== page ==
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How to motivate your child to study?

Is your kid playful and easily distracted?
Does he/she hate the sight of assessment books?


One comforting thought is that - You are not alone!

Countless parents all over the world are simply sick of nagging and punishing their children to study. If you wish to find ways to motivate your child to put in extra efforts in his work, it’s time to accept that the old school methods of using the ‘stick’ don’t work anymore.

Motivating your child is a tough responsibility to bear. Repeated naggings about getting a good education and landing a good job 10 years later doesn’t cut any ice with a kid who is already bogged down with a full day of schooling and feeling miserable from all the homework given. Asking him to do more assessment books will result in rebellion and frustration, as he cannot understand that the sweat put in then will result in a more comfortable life in future.

The fact is that most children are not self-motivated and they will need motivation to get them to start learning. This is especially made difficult if the child is weak in the subjects and keeps failing test after test, which discourages them even more. Reaching the goal of scoring an A grade will prove even more difficult without help and coaching.

What can a parent do in this case? Some suggestions we have:

1. If it is difficult to achieve big long-term targets e.g. distinction in PSLE, try setting short-term goals that are easy to achieve, such as improve from 50 to 70 marks in the next class test. Doing it step-by-step is better than nagging at the child on the importance of a long-term goal.Once your child taste the sweetness of success, the morale will be raised and the self-motivation factor kicks in. A child who is self-motivated and sets his own personal targets is likely to achieve them than one who is pushed or dragged along by his parents.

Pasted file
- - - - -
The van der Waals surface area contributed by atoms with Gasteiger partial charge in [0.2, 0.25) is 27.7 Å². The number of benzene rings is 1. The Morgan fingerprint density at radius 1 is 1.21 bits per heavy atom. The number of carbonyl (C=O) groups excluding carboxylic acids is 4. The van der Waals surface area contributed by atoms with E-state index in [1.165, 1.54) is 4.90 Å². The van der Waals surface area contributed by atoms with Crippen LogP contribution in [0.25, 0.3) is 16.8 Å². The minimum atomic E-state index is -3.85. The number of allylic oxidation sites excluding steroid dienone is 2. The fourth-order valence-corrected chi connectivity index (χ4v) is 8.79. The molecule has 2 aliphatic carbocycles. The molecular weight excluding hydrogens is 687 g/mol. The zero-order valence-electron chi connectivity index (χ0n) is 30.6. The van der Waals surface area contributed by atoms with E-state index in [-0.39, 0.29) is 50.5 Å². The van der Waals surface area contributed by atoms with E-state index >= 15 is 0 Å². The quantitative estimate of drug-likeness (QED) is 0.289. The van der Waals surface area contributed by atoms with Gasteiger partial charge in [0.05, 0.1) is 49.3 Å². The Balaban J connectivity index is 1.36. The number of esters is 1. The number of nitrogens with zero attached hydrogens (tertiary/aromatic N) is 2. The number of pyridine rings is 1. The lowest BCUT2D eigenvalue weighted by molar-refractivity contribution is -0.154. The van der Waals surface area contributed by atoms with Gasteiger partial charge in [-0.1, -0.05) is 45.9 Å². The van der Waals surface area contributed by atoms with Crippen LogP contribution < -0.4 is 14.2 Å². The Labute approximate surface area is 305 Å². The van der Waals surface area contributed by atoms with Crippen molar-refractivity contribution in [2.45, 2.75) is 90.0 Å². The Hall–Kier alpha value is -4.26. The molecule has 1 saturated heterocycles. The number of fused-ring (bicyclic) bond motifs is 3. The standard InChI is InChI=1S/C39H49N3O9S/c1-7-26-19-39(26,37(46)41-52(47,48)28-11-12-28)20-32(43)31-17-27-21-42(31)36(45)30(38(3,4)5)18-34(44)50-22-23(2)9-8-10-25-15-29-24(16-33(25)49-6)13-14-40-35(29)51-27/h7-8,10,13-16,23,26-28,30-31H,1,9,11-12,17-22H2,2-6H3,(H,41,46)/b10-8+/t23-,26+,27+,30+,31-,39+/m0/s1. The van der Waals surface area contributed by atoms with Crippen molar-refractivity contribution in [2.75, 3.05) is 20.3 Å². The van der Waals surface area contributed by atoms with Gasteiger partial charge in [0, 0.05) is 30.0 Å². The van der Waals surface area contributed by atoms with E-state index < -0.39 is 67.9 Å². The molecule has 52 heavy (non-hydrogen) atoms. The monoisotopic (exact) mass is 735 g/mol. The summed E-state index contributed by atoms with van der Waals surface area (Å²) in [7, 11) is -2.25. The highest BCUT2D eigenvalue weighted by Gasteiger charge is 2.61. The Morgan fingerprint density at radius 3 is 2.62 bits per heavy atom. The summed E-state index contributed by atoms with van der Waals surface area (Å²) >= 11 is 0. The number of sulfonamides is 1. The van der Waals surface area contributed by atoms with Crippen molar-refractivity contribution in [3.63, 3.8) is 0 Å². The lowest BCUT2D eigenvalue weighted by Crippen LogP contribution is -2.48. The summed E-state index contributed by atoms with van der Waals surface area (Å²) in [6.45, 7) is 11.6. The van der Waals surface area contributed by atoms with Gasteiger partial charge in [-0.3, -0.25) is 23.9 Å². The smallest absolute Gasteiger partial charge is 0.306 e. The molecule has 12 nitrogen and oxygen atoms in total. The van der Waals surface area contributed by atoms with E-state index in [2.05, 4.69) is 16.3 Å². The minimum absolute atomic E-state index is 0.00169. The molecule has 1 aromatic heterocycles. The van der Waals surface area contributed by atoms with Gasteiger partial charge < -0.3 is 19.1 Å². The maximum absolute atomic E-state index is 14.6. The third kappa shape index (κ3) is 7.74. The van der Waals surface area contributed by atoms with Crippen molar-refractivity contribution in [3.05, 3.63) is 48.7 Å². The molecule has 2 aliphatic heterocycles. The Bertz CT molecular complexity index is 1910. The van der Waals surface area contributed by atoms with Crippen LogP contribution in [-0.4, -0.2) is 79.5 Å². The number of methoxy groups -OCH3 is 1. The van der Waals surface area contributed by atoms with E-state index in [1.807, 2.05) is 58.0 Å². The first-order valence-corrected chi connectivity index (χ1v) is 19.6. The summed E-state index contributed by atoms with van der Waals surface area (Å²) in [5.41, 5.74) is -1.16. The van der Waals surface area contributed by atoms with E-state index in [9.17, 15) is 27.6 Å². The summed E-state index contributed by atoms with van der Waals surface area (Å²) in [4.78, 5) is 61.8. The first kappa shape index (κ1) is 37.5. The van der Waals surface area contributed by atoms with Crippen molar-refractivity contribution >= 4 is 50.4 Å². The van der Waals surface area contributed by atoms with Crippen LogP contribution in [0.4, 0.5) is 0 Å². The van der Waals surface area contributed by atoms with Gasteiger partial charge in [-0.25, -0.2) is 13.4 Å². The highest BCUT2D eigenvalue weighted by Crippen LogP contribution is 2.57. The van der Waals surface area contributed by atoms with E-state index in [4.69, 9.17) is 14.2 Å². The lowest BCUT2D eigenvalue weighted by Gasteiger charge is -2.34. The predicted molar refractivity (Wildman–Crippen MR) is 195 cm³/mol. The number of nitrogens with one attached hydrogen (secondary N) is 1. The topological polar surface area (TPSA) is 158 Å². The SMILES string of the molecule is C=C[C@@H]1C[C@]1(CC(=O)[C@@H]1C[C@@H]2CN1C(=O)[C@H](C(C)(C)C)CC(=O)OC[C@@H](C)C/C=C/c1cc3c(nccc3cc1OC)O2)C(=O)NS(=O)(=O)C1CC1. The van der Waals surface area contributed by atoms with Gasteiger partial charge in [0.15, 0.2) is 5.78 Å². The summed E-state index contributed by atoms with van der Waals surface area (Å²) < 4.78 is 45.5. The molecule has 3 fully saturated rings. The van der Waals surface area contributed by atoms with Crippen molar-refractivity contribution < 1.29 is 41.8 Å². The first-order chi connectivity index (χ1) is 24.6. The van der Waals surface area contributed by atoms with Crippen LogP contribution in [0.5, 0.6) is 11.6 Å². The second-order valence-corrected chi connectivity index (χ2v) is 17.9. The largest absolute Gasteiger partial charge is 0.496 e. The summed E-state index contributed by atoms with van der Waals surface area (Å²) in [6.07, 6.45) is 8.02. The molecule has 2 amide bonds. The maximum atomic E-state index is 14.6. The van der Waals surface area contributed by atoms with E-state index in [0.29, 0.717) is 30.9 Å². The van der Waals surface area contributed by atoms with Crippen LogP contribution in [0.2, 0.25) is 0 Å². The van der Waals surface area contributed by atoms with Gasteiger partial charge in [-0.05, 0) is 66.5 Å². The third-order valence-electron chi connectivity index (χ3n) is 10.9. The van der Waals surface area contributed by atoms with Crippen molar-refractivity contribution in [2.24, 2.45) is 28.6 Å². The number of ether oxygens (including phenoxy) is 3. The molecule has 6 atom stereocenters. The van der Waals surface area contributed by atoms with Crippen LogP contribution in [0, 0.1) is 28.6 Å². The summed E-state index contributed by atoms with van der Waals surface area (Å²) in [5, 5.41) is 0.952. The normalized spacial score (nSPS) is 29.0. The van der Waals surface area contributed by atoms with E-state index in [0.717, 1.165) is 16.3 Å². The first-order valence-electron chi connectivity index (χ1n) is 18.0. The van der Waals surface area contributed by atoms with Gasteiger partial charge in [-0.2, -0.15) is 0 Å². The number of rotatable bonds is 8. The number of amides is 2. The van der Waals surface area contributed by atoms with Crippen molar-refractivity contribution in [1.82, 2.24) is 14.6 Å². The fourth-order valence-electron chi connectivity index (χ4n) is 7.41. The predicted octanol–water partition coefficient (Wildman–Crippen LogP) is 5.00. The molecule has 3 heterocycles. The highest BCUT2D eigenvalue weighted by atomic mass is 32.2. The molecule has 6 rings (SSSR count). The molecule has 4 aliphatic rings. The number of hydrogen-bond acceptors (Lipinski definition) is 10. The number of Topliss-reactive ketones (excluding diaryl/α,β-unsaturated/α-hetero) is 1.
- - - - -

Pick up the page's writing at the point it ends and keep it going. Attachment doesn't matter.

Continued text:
2. Words of encouragement, not words of scolding!

Parents should use words of encouragement that will inspire their child, e.g. “That was a good composition you wrote!” or “You have remembered those formulas well”. Make this a habit and use positive reinforcements so that your child’s self-confidence in his / her abilities.

3. Rewards (“carrots”) works better than the “stick”.

Whenever your child has done well, reward him generously (but don’t over-indulge else you will spoil the child). Bring him to his favourite restaurant or buy a small gift. Knowing that his efforts are appreciated and recognised, and that they will be rewarded when his goals are achieved will incentivise him to work harder for the next goal.

4. Leading by example

As a parent, you have to lead by example. You are the role model for him to follow and children pick things up from adults very quickly. If you have any bad habits, kick them before your child learns it. If you play video games while he is studying hard, then he will be distracted and thinks you are such an inconsiderate parent!

Try to help out with their homework whenever you have the time. Spending an hour a day solving difficult maths questions, showing enthusiasm when he writes a new composition, will show the child that you care and behaves like a responsible parent.

5. Know his interests, his friends, his homework, everything!

It pays to spend a few minutes chatting with him to know what are his interests in sport/music/games and the latest happenings in school. By understanding these aspects of your child’s life, you will know what can motivate him better. If he does well, you will know how to reward him appropriately by getting him something he likes e.g. a new basketball rather than a soccer ball if your child prefers to play basketball. You will also be the first to know in the event of any changes to his school timetable or CCA’s which affects his lifestyle and eventually his schoolwork.

Conclusion

There are many parenting and motivational strategies as an alternative to scoldings or punishment. Positive reinforcements and encouragement will encourage growth and discipline in a child. Over time, once the child builds up his confidence and starts planning what he wants to achieve, your job as a parent is very much lightened. Your role will then be more of a mentor and provide guidance whenever he reaches an obstacle he cannot overcome on his own.